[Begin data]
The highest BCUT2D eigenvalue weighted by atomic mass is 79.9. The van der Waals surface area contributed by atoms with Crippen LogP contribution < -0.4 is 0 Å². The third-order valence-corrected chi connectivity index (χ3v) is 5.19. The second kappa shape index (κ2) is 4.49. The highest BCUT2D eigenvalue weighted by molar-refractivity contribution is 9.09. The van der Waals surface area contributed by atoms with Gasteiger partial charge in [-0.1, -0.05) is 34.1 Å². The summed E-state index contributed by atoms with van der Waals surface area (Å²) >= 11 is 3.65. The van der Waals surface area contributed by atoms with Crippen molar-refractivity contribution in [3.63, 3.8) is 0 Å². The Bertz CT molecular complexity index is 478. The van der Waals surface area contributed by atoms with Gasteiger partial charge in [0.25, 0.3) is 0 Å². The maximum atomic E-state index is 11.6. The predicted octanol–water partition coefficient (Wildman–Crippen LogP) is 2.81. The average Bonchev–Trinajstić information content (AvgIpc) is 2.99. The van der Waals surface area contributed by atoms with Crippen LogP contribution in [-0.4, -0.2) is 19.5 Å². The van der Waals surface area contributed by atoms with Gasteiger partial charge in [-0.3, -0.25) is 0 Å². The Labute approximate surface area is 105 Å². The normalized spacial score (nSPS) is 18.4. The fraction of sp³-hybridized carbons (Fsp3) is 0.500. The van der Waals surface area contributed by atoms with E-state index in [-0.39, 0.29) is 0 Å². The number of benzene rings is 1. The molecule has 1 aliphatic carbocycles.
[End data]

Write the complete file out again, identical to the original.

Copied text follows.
The highest BCUT2D eigenvalue weighted by atomic mass is 79.9. The van der Waals surface area contributed by atoms with Crippen LogP contribution < -0.4 is 0 Å². The third-order valence-corrected chi connectivity index (χ3v) is 5.19. The second kappa shape index (κ2) is 4.49. The highest BCUT2D eigenvalue weighted by molar-refractivity contribution is 9.09. The van der Waals surface area contributed by atoms with Gasteiger partial charge in [-0.1, -0.05) is 34.1 Å². The summed E-state index contributed by atoms with van der Waals surface area (Å²) >= 11 is 3.65. The van der Waals surface area contributed by atoms with Crippen molar-refractivity contribution in [3.63, 3.8) is 0 Å². The Bertz CT molecular complexity index is 478. The van der Waals surface area contributed by atoms with Gasteiger partial charge in [0.25, 0.3) is 0 Å². The maximum atomic E-state index is 11.6. The predicted octanol–water partition coefficient (Wildman–Crippen LogP) is 2.81. The average Bonchev–Trinajstić information content (AvgIpc) is 2.99. The van der Waals surface area contributed by atoms with Crippen LogP contribution in [-0.4, -0.2) is 19.5 Å². The van der Waals surface area contributed by atoms with Gasteiger partial charge in [-0.3, -0.25) is 0 Å². The Labute approximate surface area is 105 Å². The normalized spacial score (nSPS) is 18.4. The fraction of sp³-hybridized carbons (Fsp3) is 0.500. The van der Waals surface area contributed by atoms with E-state index in [-0.39, 0.29) is 0 Å². The number of benzene rings is 1. The molecule has 1 aliphatic carbocycles.